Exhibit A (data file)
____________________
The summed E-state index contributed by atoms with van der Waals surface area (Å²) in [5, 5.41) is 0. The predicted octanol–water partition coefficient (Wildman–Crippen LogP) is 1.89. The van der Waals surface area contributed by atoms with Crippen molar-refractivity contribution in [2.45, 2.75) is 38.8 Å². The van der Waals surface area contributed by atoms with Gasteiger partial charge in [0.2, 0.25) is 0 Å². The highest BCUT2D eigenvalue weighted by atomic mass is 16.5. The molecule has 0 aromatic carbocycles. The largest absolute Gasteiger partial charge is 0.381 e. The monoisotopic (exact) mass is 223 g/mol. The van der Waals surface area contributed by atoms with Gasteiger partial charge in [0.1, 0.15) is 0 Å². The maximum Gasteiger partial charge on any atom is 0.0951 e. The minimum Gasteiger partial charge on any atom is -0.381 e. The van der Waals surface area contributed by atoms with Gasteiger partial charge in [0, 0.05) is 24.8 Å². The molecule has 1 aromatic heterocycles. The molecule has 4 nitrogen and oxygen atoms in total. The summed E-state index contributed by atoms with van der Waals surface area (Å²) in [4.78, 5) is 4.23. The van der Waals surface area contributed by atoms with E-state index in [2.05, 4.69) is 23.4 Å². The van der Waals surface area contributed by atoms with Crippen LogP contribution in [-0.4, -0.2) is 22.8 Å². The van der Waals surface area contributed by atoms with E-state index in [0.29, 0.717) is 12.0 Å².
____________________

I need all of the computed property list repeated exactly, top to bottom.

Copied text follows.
The summed E-state index contributed by atoms with van der Waals surface area (Å²) in [5, 5.41) is 0. The predicted octanol–water partition coefficient (Wildman–Crippen LogP) is 1.89. The van der Waals surface area contributed by atoms with Crippen molar-refractivity contribution in [2.45, 2.75) is 38.8 Å². The van der Waals surface area contributed by atoms with Gasteiger partial charge in [0.2, 0.25) is 0 Å². The highest BCUT2D eigenvalue weighted by atomic mass is 16.5. The molecule has 0 aromatic carbocycles. The largest absolute Gasteiger partial charge is 0.381 e. The monoisotopic (exact) mass is 223 g/mol. The van der Waals surface area contributed by atoms with Gasteiger partial charge in [0.1, 0.15) is 0 Å². The maximum Gasteiger partial charge on any atom is 0.0951 e. The minimum Gasteiger partial charge on any atom is -0.381 e. The van der Waals surface area contributed by atoms with Gasteiger partial charge in [0, 0.05) is 24.8 Å². The molecule has 1 aromatic heterocycles. The molecule has 4 nitrogen and oxygen atoms in total. The summed E-state index contributed by atoms with van der Waals surface area (Å²) in [4.78, 5) is 4.23. The van der Waals surface area contributed by atoms with E-state index in [2.05, 4.69) is 23.4 Å². The van der Waals surface area contributed by atoms with Crippen LogP contribution in [-0.4, -0.2) is 22.8 Å². The van der Waals surface area contributed by atoms with E-state index in [0.29, 0.717) is 12.0 Å².